The Russian invasion of Ukraine and the economic sanctions against Russia will slow, but not stall, growth in the EU for the foreseeable future.

That is the preliminary assessment of the EU Commission.

Economic Commissioner Paolo Gentiloni said in Brussels on Wednesday that it was still too early for a reliable assessment.

However, he had already warned of "geopolitical risks" when he presented his authority's current growth forecast three weeks ago.

“These risks have materialized in dramatic ways much faster than we could have imagined.

There is war in Europe.”

Werner Mussler

Business correspondent in Brussels.

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The previous forecast for 2022 of 4 percent growth in the EU can no longer be maintained, said the Italian.

The Russian invasion will have an impact through various channels.

“There will be repercussions on financial markets and further pressure on energy prices.

I also fear that gaps in supply chains will remain for a long time," stressed the commissioner.

Growth will certainly slow down.

However, he is sticking to his expectation that the recovery after the corona pandemic can be sustained.

Gentiloni made the comments when presenting his agency's budgetary recommendations to member states.

As a rule, these receive little attention because the Commission only makes its decisions, for example in deficit procedures, in early summer.

However, the Italian already announced on Wednesday that the Commission intends to take sanctions against the member states because of their budgetary policies in the autumn at the earliest and initiate deficit procedures.

Because of the corona pandemic, the authority suspended the budget rules, which enable budget monitoring and sanctions in the event of excessive debt, until the end of the year anyway.

Commission wants to reform stability pact

Gentiloni and Commission Vice-President Valdis Dombrovskis expressly did not rule out that the rules would remain suspended for a longer time because of the war in Ukraine.

The budgets of most Member States would face new burdens not of their own making.

They could be caused by additional expenses and lower income.

The existence of an extraordinary burden is considered a prerequisite for a further suspension.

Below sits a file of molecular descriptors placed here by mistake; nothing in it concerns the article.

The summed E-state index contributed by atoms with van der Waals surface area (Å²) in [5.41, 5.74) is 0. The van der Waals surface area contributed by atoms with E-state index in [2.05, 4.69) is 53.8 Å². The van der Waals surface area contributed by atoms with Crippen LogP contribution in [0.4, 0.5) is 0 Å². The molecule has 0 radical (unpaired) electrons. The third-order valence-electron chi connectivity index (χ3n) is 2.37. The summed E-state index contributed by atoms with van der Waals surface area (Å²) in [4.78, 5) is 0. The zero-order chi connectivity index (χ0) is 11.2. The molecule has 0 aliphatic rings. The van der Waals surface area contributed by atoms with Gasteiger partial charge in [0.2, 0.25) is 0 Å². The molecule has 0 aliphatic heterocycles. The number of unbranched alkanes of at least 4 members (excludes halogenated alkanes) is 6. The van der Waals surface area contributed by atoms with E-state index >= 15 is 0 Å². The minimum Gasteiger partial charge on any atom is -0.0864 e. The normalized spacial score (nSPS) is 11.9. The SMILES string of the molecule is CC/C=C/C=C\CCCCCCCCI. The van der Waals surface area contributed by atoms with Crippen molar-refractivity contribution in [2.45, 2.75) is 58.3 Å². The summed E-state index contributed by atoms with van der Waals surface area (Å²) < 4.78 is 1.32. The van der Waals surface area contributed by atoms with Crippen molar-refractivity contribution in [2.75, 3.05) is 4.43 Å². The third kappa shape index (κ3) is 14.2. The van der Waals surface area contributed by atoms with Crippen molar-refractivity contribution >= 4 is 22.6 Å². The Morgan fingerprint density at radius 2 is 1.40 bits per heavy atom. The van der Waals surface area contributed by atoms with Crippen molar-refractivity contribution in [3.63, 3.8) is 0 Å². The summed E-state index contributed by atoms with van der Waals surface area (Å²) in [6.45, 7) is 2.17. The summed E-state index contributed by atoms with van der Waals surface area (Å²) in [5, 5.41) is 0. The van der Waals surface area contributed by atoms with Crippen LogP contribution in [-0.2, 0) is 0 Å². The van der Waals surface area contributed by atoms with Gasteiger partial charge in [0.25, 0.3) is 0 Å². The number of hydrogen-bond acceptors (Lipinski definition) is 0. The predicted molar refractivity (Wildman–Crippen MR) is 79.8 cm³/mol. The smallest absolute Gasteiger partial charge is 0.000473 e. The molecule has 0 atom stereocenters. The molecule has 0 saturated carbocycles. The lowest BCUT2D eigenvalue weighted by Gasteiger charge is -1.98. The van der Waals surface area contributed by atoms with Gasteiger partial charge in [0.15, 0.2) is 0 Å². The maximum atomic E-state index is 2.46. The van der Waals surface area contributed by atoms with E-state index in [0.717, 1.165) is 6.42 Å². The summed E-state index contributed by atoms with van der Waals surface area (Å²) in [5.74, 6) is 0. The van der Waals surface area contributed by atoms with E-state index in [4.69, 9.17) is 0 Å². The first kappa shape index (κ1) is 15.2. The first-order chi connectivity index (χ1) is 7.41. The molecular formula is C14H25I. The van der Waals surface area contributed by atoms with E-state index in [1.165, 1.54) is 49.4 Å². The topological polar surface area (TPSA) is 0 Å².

Dombrovskis said it was too early to make a decision.

However, the Commission can act flexibly and at short notice.

A decision is likely to be made immediately after the spring forecast is published.

This is expected in early May.

It is already clear that the EU authority will not apply the so-called one-twentieth rule in the coming year either.

It states that euro states with a debt ratio of more than 60 percent of their economic output must reduce one twentieth of the difference between the 60 percent and the actual ratio every year.

This rule proved to be unenforceable even before the Corona crisis.

In the pandemic, debt has continued to grow in almost all countries.

It is considered unrealistic that countries like Greece, with public debt around 200 percent, or Italy, with more than 150 percent, can comply with the one-twentieth rule.

Therefore, regardless of the war in Ukraine, the commission wants to revise the budgetary rules and abolish these rules.

Gentiloni said the end result must be rules that enable debt reduction and solid growth at the same time.

However, he does not want to make the discussion about a long-term reform of the EU Stability Pact dependent on whether it will be in force in the short term or not.

The reform of the pact is controversial among the member states.

Brussels is now saying that it cannot be completed before the end of 2023.

The EU finance ministers discussed the economic consequences of the Ukraine war in a video conference on Wednesday.

Decisions were not expected.

The incumbent Council President, France's Finance Minister Bruno Le Maire, wanted to keep his counterparts, especially from the small member states, up to date on the sanctions decisions that had been taken extremely quickly over the past few days.

The large member states Germany, France and Italy were also involved in the sanctions decisions at the level of the leading industrialized countries (G7).

Poland and the Baltic states in particular repeatedly complained that the sanctions imposed by the EU and G7 did not go far enough.

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